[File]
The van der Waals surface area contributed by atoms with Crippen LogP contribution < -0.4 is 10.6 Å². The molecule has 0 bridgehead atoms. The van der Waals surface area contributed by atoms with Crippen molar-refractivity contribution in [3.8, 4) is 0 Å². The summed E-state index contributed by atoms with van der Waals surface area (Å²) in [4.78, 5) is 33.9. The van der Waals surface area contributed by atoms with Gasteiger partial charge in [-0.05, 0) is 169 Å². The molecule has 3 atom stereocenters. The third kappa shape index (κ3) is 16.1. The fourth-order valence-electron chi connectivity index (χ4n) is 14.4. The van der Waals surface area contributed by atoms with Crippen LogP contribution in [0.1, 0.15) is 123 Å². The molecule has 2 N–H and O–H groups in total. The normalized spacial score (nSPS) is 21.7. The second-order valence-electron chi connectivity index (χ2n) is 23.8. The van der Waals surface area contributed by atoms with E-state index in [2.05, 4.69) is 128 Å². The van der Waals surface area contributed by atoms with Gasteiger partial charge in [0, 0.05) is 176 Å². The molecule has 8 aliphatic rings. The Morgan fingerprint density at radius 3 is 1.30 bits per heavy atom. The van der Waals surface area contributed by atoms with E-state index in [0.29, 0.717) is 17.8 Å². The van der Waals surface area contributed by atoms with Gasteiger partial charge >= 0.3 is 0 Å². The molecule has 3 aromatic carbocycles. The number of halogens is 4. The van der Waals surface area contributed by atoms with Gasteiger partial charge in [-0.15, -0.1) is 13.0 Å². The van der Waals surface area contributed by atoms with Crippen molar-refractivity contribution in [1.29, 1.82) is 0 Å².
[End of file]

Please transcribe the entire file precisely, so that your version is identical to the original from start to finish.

The van der Waals surface area contributed by atoms with Crippen LogP contribution < -0.4 is 10.6 Å². The molecule has 0 bridgehead atoms. The van der Waals surface area contributed by atoms with Crippen molar-refractivity contribution in [3.8, 4) is 0 Å². The summed E-state index contributed by atoms with van der Waals surface area (Å²) in [4.78, 5) is 33.9. The van der Waals surface area contributed by atoms with Gasteiger partial charge in [-0.05, 0) is 169 Å². The molecule has 3 atom stereocenters. The third kappa shape index (κ3) is 16.1. The fourth-order valence-electron chi connectivity index (χ4n) is 14.4. The van der Waals surface area contributed by atoms with Crippen LogP contribution in [0.1, 0.15) is 123 Å². The molecule has 2 N–H and O–H groups in total. The normalized spacial score (nSPS) is 21.7. The second-order valence-electron chi connectivity index (χ2n) is 23.8. The van der Waals surface area contributed by atoms with E-state index in [2.05, 4.69) is 128 Å². The van der Waals surface area contributed by atoms with Gasteiger partial charge in [0, 0.05) is 176 Å². The molecule has 8 aliphatic rings. The Morgan fingerprint density at radius 3 is 1.30 bits per heavy atom. The van der Waals surface area contributed by atoms with E-state index in [0.29, 0.717) is 17.8 Å². The van der Waals surface area contributed by atoms with Gasteiger partial charge >= 0.3 is 0 Å². The molecule has 3 aromatic carbocycles. The number of halogens is 4. The van der Waals surface area contributed by atoms with Gasteiger partial charge in [-0.15, -0.1) is 13.0 Å². The van der Waals surface area contributed by atoms with Crippen molar-refractivity contribution in [1.29, 1.82) is 0 Å².